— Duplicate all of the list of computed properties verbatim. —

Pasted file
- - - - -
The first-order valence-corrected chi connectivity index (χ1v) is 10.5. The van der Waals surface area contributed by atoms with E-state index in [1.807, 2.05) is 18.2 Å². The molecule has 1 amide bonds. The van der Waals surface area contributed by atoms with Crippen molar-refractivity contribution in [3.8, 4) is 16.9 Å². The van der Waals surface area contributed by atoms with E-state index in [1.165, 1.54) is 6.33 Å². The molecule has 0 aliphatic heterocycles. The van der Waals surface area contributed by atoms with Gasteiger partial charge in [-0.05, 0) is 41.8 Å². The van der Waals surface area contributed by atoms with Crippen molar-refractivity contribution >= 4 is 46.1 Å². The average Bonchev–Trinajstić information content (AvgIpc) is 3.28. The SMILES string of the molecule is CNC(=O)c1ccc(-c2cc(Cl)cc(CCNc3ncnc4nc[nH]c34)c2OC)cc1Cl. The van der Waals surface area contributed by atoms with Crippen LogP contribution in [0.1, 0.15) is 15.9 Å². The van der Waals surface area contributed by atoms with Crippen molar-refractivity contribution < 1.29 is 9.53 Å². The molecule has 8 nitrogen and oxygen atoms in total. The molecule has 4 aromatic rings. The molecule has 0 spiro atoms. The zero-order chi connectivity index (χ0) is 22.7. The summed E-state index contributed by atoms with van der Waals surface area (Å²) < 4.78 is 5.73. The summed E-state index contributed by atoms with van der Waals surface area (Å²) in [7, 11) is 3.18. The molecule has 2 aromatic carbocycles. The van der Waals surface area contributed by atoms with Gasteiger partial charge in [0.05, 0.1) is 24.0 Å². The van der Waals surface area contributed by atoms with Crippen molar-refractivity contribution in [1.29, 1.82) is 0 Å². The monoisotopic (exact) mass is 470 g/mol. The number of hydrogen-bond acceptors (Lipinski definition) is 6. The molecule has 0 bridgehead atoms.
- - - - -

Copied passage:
The first-order valence-corrected chi connectivity index (χ1v) is 10.5. The van der Waals surface area contributed by atoms with E-state index in [1.807, 2.05) is 18.2 Å². The molecule has 1 amide bonds. The van der Waals surface area contributed by atoms with Crippen molar-refractivity contribution in [3.8, 4) is 16.9 Å². The van der Waals surface area contributed by atoms with E-state index in [1.165, 1.54) is 6.33 Å². The molecule has 0 aliphatic heterocycles. The van der Waals surface area contributed by atoms with Gasteiger partial charge in [-0.05, 0) is 41.8 Å². The van der Waals surface area contributed by atoms with Crippen molar-refractivity contribution >= 4 is 46.1 Å². The average Bonchev–Trinajstić information content (AvgIpc) is 3.28. The SMILES string of the molecule is CNC(=O)c1ccc(-c2cc(Cl)cc(CCNc3ncnc4nc[nH]c34)c2OC)cc1Cl. The van der Waals surface area contributed by atoms with Crippen LogP contribution in [0.1, 0.15) is 15.9 Å². The van der Waals surface area contributed by atoms with Crippen molar-refractivity contribution < 1.29 is 9.53 Å². The molecule has 8 nitrogen and oxygen atoms in total. The molecule has 4 aromatic rings. The molecule has 0 spiro atoms. The zero-order chi connectivity index (χ0) is 22.7. The summed E-state index contributed by atoms with van der Waals surface area (Å²) < 4.78 is 5.73. The summed E-state index contributed by atoms with van der Waals surface area (Å²) in [7, 11) is 3.18. The molecule has 2 aromatic carbocycles. The van der Waals surface area contributed by atoms with Gasteiger partial charge in [0.05, 0.1) is 24.0 Å². The van der Waals surface area contributed by atoms with Crippen molar-refractivity contribution in [1.29, 1.82) is 0 Å². The monoisotopic (exact) mass is 470 g/mol. The number of hydrogen-bond acceptors (Lipinski definition) is 6. The molecule has 0 bridgehead atoms.